In the case of Chuck Behm’s Weber, the design of its action is sufficiently obsolete that it should be considered untenable. Even new parts break from time to time during normal use. If an action has reached the point that replacements for missing parts are no longer available, then either the piano becomes a museum piece, fragile, rarely played and maintained as an example of the past, or a redesign and upgrade must occur for the instrument to continue as a piano, useful for daily practice and perhaps performance.
At the time this Weber piano was made, the linked wippen design was common. Parts were available and technicians had appropriate skills to apply to the problems of maintenance. But this design was discarded over a century ago and technicians today, for the most part, do not have the relevant skills to maintain this piano even if the action had suffered no wear or deterioration over the last century. The customer would find it most difficult to get quality service for this piano, even if every other aspect of the piano was spectacular. It is clear that the rebuilder opted for redesign and I think the customer likely agreed.
One more comment: In choosing parts it is reasonable to simply weigh wooden action parts and compare the weight. Construction of wooden parts is similar enough for the comparison to be approximately correct. In the case of WN&G repetitions, because the design and materials are so different, this no longer works. The material in a WN&G repetition is a nylon/glass fiber composite with a specific gravity of 1.47, about twice that of maple. It is also about ten times stronger than maple. If we just copied wooden parts, the result would be inferior because of weight, so for any part that moves we used the material properties to design parts that have a lower moment of inertia.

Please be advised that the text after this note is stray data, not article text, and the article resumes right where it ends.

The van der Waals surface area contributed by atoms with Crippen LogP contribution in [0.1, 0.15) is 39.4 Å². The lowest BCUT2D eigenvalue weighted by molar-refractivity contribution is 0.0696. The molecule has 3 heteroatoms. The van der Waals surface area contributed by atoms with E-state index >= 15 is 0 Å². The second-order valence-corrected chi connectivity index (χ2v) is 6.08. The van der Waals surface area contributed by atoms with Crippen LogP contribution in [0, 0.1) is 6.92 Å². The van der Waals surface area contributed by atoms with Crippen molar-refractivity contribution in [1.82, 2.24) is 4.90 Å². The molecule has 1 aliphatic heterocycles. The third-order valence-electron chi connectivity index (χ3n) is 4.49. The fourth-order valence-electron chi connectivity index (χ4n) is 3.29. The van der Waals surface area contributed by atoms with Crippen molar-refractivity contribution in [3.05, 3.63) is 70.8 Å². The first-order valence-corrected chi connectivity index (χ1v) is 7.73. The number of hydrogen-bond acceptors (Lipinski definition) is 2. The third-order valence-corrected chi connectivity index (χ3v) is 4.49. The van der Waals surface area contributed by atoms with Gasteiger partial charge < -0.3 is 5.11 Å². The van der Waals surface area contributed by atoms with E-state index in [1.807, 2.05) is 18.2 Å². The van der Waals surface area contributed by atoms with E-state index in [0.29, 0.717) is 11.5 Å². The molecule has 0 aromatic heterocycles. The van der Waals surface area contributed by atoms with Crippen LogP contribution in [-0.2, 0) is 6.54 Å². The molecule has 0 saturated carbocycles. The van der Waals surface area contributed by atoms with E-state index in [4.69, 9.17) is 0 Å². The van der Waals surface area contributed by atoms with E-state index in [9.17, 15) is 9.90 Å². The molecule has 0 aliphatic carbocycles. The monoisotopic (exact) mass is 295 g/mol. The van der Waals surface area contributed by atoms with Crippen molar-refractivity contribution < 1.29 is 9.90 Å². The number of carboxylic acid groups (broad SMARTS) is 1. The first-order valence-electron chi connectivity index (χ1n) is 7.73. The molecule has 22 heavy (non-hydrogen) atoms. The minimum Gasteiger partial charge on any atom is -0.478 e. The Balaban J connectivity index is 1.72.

For example, our flanges are 1-1/2 to 2 grams heavier than wooden flanges, but there is no point in lightening a flange, as it is screwed to a rail and does not move. Mass is only important when a part moves. If you place an assembled WN&G repetition on a scale and read the weight, right away you have about a 1-1/2 to 2 gram error because of the weight of the flange.
But more important, simply weighing a part gives you no clue as to the distribution of its mass and thus its inertial resistance to movement. The WN&G composite repetition base has been designed so that the center of gravity is closer to the center of rotation than in a wooden wippen. This makes the rotating mass (i.e., the moment of inertia) less, even though the overall weight of the part is greater.
To understand how this impacts the actual functionality of the repetition, it would be best to use the tool designed by David Stanwood to measure the weight at the heel when the wippen is suspended as a lever. If you measure the old wooden repetitions and the new WN&G repetitions, you will find WN&G repetitions are very slightly lighter than the best wooden parts when measured this way.
By the way, as far as weight goes, if one were to use a typical old-fashioned brass capstan to replace the rockers, that capstan would be the heaviest element in the system. Old Steinway hexagonal capstans weigh between 10 and 12 grams and current brass capstans are typically about 6 grams. WN&G lightweight capstans weigh between 1.3 and 1.8 grams depending on which capstan you use. A side benefit would be that the anodized aluminum capstan reduces the friction between the capstan and the wippen heel much more effectively than do the old brass capstans.